Cationic steroids as antimicrobial agents
Antibacterial and anti-inflammatory activity of a cationic disubstituted dexamethasone-spermine conjugate
The emergence of antibiotic-resistant bacteria is a rising health crisis that requires the development of new antibacterial agents. Cationic steroids disrupt bacterial membranes via physical and chemical mechanisms that prevent bacteria from evolving resistance to membrane-permeabilizing cationic amphipathic molecules.
Researchers in the Diamond Lab have identified a new method of use for the cationic corticosteroid disubstituted dexamethasone spermine (D2S) as an anti-bacterial agent for both Gram-positive (e.g. MRSA) and Gram-negative (e.g. E. coli) organisms that can cause life-threatening situations, particularly in hospital-based infections. D2S has been demonstrated to exhibit antibacterial activity against clinical isolates of Staphylococcus aureus and Pseudomonas aeruginosa from cystic fibrosis sputa and biofilms. Furthermore, D2S enhances S. aureus susceptibility to antibiotics, including amoxicillin, tetracycline, and amikacin.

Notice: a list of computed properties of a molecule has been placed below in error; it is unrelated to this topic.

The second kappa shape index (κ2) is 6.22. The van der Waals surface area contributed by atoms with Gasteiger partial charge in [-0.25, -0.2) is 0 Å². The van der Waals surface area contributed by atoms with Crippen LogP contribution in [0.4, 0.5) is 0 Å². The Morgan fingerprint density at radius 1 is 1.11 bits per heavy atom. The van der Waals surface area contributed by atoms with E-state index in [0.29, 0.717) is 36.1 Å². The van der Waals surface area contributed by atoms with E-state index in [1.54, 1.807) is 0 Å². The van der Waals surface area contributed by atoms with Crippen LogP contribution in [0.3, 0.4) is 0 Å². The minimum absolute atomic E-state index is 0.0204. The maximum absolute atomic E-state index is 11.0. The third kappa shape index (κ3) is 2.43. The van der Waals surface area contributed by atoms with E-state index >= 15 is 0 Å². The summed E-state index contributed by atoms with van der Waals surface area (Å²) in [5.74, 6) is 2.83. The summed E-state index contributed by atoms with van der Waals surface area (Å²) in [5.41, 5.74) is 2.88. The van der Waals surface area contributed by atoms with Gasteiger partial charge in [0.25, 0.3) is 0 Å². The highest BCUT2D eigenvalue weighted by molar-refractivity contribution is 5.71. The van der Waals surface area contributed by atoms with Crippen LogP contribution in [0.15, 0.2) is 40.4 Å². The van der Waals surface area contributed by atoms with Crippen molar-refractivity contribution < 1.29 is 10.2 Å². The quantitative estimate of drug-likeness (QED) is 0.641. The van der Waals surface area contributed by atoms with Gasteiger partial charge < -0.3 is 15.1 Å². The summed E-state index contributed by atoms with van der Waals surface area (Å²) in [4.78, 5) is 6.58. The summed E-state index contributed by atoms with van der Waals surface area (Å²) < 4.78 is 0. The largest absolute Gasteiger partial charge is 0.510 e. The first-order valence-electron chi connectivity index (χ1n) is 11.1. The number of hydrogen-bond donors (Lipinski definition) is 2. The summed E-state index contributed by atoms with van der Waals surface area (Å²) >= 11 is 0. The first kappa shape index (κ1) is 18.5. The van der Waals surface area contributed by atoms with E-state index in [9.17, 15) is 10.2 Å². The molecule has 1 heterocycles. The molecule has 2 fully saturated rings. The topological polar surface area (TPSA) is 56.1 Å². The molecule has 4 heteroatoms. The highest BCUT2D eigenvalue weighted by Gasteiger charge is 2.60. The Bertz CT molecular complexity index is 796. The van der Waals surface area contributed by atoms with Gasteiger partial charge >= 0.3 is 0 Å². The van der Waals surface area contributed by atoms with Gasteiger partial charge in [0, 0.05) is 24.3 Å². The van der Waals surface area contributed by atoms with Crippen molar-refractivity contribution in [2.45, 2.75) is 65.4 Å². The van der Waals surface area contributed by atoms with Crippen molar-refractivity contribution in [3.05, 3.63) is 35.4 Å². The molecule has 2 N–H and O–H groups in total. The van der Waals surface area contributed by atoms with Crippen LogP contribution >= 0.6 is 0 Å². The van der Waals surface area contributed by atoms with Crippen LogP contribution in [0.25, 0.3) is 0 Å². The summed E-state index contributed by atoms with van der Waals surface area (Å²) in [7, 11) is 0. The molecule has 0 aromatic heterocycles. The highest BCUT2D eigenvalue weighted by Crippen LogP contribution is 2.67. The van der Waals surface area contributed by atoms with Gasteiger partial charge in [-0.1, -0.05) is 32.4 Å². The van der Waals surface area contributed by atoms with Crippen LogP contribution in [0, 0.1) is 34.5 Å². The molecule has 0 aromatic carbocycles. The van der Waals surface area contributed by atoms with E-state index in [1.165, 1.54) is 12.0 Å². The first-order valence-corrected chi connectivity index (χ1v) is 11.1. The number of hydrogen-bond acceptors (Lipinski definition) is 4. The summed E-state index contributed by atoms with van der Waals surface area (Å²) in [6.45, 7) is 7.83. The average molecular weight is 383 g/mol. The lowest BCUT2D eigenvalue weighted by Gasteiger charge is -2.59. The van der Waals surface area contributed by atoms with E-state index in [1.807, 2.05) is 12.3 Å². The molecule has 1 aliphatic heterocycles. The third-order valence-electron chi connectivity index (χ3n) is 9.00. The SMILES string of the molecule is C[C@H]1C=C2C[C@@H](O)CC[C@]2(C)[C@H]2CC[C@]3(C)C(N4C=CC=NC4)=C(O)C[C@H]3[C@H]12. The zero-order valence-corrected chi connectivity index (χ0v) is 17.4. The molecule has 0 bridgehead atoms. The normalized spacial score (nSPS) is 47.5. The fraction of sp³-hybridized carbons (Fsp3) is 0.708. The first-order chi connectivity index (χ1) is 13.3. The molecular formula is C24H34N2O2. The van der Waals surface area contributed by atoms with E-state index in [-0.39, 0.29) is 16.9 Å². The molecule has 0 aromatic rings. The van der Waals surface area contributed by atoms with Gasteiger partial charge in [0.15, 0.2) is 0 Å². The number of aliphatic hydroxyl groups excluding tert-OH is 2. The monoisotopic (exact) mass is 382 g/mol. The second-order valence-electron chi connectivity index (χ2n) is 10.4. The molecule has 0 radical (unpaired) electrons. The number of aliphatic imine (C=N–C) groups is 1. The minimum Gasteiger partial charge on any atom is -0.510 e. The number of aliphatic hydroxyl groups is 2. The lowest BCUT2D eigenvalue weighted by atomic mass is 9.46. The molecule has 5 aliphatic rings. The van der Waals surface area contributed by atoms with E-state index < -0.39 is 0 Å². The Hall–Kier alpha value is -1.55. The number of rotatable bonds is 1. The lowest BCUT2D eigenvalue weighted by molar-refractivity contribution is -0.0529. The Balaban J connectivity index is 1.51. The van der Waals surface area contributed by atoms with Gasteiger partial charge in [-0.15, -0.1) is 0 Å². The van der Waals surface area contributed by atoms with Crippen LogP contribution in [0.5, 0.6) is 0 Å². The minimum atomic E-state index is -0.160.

- Small cationic steroid
- Resists proteolytic activity of pepsin
- D2S maintained in ascites, cerebrospinal fluid, saliva, and bronchoalveolar lavage fluid
- Enhanced S. aureus susceptibility to antibiotics
- Adaptable to large-scale manufacturing
- Antibacterial development
- Anti-inflammatory agent
From Bucki et al, 2010. Bactericidal activity of dexamethasone (filled black triangle), spermine (open triangle), dexamethasone-spermine (filled diamond), and D2S (open diamond) against P. aeruginosa.
Stage of Development:
Proof-of-concept in vitro and in vivo mouse data